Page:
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  • Writer's pictureDr Josh Bonine DC

Causation Analysis of Low Speed Collision, Spine Fracture, Labral Tear and Cervical Disc Herniation

Causation Analysis of Low Speed Collision, Spine Fracture, Labral Tear and Cervical Disc Herniation

Demonstrating causality to a related injury is a critical part of establishing liability and can be rather complicated during a low speed automobile collision regardless of the medical evidence. In a recent published paper, the authors demonstrate a case in which the passenger had suffered multiple causally related injuries following a low speed rear end collision.

The authors state “In the present case study an unusual case of spinal fracture [acute Schmorl’s node] is described as a result of a low speed rear impact collision.” (page 25) They continue by stating “Outside of an injury litigation setting, there may have never been a need for a determination of the cause of the patient’s post-collision diagnoses and need for treatment. All of the physicians providing care for the patient gave the opinion that the cause of the spine and extremity conditions requiring surgery was the crash that preceded the symptoms.” (page 25)

The authors report “Despite the undeniable evidence of the medical imaging demonstrating acute injury from the time of the collision and the lack of any plausible alternative explanation for the symptoms and diagnoses, the insurer was nonetheless able to produce experts who disputed the cause of the patient’s injuries. An examination of the methods and opinions of the insurers expert revealed that they were lacking in a logical, factual, and scientifically valid basis.” (page 29)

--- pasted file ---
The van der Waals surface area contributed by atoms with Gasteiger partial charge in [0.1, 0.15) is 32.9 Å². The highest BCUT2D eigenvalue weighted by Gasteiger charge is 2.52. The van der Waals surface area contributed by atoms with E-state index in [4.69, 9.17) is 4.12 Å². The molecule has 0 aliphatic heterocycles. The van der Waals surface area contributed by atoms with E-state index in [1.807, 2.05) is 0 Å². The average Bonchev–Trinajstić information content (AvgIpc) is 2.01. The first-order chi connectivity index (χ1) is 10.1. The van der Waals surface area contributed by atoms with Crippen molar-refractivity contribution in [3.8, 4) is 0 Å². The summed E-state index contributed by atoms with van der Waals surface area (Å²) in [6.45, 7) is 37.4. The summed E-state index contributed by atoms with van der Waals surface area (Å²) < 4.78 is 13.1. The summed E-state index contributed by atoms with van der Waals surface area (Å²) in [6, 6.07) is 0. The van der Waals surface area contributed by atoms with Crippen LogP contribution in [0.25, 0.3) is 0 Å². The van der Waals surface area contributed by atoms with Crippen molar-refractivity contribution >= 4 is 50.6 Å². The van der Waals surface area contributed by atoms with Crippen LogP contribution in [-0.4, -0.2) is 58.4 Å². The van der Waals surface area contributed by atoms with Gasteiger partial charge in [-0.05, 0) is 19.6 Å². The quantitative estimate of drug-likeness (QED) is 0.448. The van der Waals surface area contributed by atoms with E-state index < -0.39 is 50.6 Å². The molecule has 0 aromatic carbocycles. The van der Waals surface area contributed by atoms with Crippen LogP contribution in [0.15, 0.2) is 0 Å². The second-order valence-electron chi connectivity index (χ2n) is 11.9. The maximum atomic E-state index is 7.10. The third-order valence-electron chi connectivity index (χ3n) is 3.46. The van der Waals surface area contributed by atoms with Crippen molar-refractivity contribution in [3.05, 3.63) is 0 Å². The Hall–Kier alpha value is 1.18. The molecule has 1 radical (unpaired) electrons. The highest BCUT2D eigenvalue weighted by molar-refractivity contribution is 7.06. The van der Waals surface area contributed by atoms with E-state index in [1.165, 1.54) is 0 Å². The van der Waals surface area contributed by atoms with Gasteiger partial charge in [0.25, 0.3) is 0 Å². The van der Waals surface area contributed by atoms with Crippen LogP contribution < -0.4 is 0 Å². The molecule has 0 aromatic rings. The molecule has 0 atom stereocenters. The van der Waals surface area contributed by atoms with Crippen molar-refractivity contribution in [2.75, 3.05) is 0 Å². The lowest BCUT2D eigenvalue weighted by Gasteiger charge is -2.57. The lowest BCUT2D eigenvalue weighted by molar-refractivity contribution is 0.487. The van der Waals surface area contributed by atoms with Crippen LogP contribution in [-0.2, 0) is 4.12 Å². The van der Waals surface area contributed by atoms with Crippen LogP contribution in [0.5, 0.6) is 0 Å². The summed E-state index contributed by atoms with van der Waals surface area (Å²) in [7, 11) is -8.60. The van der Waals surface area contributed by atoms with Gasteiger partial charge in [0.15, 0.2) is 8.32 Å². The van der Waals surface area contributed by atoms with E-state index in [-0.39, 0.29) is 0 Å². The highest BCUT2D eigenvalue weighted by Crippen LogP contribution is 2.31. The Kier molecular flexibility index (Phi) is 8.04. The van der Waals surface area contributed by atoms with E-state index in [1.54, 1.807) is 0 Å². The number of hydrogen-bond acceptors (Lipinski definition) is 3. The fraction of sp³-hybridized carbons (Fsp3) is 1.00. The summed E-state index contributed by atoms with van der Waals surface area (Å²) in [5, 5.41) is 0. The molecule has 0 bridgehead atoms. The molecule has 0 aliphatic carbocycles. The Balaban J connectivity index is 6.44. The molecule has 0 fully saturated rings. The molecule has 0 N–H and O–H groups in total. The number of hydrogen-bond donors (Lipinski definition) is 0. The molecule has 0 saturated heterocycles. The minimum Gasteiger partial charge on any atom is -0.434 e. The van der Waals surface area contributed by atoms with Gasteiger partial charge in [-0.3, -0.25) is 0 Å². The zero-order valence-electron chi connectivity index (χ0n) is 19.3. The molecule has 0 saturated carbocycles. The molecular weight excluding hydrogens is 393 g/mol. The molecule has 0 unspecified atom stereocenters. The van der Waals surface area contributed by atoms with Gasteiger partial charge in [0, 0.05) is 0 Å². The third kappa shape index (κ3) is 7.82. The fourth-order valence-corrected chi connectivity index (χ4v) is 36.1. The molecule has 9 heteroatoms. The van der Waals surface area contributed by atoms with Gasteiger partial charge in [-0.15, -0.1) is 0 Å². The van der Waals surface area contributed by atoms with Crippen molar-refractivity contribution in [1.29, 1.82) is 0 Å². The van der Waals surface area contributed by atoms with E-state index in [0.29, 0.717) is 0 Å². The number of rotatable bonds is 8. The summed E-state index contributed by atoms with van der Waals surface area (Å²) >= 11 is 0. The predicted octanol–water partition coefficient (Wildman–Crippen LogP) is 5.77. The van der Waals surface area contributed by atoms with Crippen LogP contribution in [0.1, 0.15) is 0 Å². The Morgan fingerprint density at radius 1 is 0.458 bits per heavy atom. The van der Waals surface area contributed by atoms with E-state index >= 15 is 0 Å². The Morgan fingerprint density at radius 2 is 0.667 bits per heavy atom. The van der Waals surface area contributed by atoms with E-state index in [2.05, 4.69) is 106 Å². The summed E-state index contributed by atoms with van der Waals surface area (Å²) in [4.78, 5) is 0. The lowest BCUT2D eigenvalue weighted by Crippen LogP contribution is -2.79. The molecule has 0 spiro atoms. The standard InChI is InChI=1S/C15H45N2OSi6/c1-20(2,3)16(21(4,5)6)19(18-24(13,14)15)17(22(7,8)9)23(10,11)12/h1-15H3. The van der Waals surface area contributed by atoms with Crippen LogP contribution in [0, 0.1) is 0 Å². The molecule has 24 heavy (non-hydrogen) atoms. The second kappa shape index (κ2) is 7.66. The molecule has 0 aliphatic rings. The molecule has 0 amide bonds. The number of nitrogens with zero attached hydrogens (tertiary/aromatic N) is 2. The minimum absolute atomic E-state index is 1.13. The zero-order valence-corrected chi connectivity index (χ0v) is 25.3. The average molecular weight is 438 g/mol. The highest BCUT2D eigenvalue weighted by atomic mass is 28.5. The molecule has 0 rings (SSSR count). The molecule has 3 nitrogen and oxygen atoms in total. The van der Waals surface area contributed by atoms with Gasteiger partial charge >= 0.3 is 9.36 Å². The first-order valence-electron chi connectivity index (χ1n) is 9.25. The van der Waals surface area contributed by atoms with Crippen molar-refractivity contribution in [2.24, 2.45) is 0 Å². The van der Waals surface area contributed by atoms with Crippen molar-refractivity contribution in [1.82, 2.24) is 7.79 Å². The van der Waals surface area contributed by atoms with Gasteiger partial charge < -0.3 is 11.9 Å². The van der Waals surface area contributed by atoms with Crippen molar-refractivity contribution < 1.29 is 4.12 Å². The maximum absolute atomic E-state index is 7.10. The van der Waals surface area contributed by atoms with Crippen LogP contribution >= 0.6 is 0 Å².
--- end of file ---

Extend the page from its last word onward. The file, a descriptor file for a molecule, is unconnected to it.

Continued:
In conclusion the authors report “valid basis.” The present case study serves as an illustration of the range of injuries potentially resulting from low speed traffic crashes, including spinal fracture, symptomatic disk derangement, and internal derangement of the shoulder. From a clinical judgment perspective, the fact that such injuries are relatively unusual in such collisions is largely meaningless when assessing the causation of the injuries. Temporal proximity between the collision and the onset of symptoms related to the diagnosed injury serves as the strongest index of causality for the clinician to rely on.” (page 29)


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1. Freeman, Michael D. "Medicolegal causation analysis of a lumbar spine fracture following a low speed rear impact traffic crash." Saman Publishing Co. 3.2 (2015): 23-29.



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